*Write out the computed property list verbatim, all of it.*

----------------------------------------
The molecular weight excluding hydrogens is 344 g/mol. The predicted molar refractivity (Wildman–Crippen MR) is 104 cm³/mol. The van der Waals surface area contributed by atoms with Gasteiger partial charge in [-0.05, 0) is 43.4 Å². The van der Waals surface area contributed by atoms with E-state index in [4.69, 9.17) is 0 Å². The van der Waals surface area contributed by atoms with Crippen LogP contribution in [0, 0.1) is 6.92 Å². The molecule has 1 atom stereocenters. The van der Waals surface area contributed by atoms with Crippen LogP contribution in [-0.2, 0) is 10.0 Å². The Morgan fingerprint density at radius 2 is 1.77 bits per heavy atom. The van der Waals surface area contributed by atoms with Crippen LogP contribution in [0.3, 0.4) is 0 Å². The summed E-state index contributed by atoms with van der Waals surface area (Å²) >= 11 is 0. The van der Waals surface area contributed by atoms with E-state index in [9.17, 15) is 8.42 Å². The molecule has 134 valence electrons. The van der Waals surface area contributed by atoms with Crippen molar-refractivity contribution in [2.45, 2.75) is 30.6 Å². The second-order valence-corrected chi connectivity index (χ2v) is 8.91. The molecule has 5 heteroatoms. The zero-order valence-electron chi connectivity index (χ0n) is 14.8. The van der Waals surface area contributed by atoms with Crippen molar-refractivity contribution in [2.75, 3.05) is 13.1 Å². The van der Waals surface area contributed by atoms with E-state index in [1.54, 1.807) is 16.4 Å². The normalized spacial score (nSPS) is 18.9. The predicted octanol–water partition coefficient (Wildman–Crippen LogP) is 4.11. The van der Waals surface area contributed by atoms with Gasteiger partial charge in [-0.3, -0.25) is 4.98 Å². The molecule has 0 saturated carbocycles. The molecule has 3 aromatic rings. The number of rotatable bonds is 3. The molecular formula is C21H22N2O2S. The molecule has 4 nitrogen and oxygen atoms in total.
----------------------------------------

The molecular weight excluding hydrogens is 344 g/mol. The predicted molar refractivity (Wildman–Crippen MR) is 104 cm³/mol. The van der Waals surface area contributed by atoms with Gasteiger partial charge in [-0.05, 0) is 43.4 Å². The van der Waals surface area contributed by atoms with E-state index in [4.69, 9.17) is 0 Å². The van der Waals surface area contributed by atoms with Crippen LogP contribution in [0, 0.1) is 6.92 Å². The molecule has 1 atom stereocenters. The van der Waals surface area contributed by atoms with Crippen LogP contribution in [-0.2, 0) is 10.0 Å². The Morgan fingerprint density at radius 2 is 1.77 bits per heavy atom. The van der Waals surface area contributed by atoms with Crippen LogP contribution in [0.3, 0.4) is 0 Å². The summed E-state index contributed by atoms with van der Waals surface area (Å²) >= 11 is 0. The van der Waals surface area contributed by atoms with E-state index in [9.17, 15) is 8.42 Å². The molecule has 134 valence electrons. The van der Waals surface area contributed by atoms with Crippen molar-refractivity contribution in [2.45, 2.75) is 30.6 Å². The second-order valence-corrected chi connectivity index (χ2v) is 8.91. The molecule has 5 heteroatoms. The zero-order valence-electron chi connectivity index (χ0n) is 14.8. The van der Waals surface area contributed by atoms with Crippen molar-refractivity contribution in [2.75, 3.05) is 13.1 Å². The van der Waals surface area contributed by atoms with E-state index in [1.54, 1.807) is 16.4 Å². The normalized spacial score (nSPS) is 18.9. The predicted octanol–water partition coefficient (Wildman–Crippen LogP) is 4.11. The van der Waals surface area contributed by atoms with Gasteiger partial charge in [-0.3, -0.25) is 4.98 Å². The molecule has 0 saturated carbocycles. The molecule has 3 aromatic rings. The number of rotatable bonds is 3. The molecular formula is C21H22N2O2S. The molecule has 4 nitrogen and oxygen atoms in total.